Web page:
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Ultra-thin Bendable Microsystems for Biomedical Applications

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  • Full or part time
    Dr R Dahiya
  • Application Deadline
    No more applications being accepted
  • Funded PhD Project (Students Worldwide)
    Funded PhD Project (Students Worldwide)

About This PhD Project

Project Description

James Watt PhD Scholarship Scheme

The School of Engineering at the University of Glasgow is seeking a highly motivated graduate to undertake an exciting 3.5 year PhD project “Ultra-thin Bendable Microsystems for Biomedical Applications”
Dr Ravinder Dahiya and Prof David Cumming

Project Description
Most people are impressed if not amazed at the fantastic progress in the biomedical field, which barely existed fifty years ago. There have been giant leaps in not just the manner in which technology is being used, to treat patients, but also the way the electronics and sensors have diffused in to society and resulted in paradigm shifts in health monitoring. Electronic microsystems can now be ingested (e.g. swallowable capsules, lab-on-pill etc.) to explore the gastrointestinal tract and can transmit the acquired information to a base station. The march of electronic technologies on the lines of “More than Moore” and bendable/flexible electronics will further forge the synergy between electronics and biology and we could see more exciting opportunities in near future. For example, we may see new ways of recording neural signals or brain/machine interfaces if the implanted electronics could become ultra-thin, bendable and stretchable and thus integrate intimately with the soft, curvilinear surfaces of biological tissues. This project is about this key enabler i.e. ultra-thin bendable electronics, which we believe will lead to further convergence of biology and electronics. Using standard mico/nanofabrication technology as a platform, this project will develop bendable and conformable microsystems with sensors as well as electronics on the ultra-thin chips. The sensors based on piezoelectric materials such as AlN will be fabricated on ultra-thin Si chips and will form an important part of implantable systems. There are considerable challenges to be overcome to make such technology possible.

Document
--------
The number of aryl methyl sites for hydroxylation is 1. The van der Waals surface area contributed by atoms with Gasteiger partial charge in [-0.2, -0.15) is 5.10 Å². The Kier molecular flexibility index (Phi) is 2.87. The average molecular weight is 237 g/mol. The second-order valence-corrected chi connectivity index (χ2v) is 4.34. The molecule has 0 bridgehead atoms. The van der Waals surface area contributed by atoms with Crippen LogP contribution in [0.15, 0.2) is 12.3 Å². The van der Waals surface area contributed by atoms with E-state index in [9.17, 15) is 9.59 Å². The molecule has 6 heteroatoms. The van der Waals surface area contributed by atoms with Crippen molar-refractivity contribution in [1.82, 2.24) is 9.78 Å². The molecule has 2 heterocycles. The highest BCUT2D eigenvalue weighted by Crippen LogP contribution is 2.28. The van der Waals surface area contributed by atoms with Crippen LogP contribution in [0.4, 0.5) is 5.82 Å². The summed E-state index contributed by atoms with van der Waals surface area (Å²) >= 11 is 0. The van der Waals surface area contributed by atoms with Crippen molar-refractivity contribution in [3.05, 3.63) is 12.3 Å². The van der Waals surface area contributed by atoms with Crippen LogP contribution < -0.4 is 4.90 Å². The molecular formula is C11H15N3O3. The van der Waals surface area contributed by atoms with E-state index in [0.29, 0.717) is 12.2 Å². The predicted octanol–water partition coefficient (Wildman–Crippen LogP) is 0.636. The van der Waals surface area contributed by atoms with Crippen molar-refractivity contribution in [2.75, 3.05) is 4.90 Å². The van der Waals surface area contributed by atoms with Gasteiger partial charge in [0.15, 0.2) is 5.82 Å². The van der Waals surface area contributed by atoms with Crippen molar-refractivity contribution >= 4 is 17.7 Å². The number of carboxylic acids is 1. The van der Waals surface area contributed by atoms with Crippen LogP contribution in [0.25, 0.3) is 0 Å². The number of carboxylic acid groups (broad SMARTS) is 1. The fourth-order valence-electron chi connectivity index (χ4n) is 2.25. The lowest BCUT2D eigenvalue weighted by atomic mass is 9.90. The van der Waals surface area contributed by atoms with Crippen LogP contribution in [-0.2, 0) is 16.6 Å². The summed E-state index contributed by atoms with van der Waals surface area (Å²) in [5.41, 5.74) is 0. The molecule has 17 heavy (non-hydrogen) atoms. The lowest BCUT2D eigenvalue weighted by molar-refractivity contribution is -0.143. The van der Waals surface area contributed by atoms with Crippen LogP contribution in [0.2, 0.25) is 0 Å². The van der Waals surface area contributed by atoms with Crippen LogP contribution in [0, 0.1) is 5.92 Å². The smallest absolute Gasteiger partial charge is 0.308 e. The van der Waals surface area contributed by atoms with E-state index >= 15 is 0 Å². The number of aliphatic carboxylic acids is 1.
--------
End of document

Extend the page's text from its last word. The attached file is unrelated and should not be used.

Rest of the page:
The student will receive training in advanced fabrication techniques and in using the same to develop bendable electronics, and advanced circuit simulation tools. Working alongside post-doctoral researchers, the student will integrate various process modules to demonstrate the concept.
As much of the work of the Glasgow team active in this area is strongly collaborative with leading global industrial and academic partners, the student will have the opportunity to showcase their talents to potential future employers.

Funding
The studentship is supported by the School, and it will cover tuition fees and provide a stipend of £13,726 per annum for 3.5 years.

How to apply
Application for this scholarship is made by using the online system at the following link for admission as a postgraduate research student to the admission team in the Recruitment and International Office:
http://www.gla.ac.uk/research/opportunities/howtoapplyforaresearchdegree/

It should be noted that this application is to gain admission to our PGR programme with the decision on this being based on your academic achievements.

The James Watt Scholarship Scheme is a competitive PhD Scholarship which requires the submission of an additional application subsequent to academic admission. More information can be found at http://www.gla.ac.uk/schools/engineering/phdopportunities/

Contacts
For an informal discussion or for further information on this project, potential applicants are encouraged to contact: Dr Ravinder Dahiya ([email protected])

Closing date – 31 March 2014

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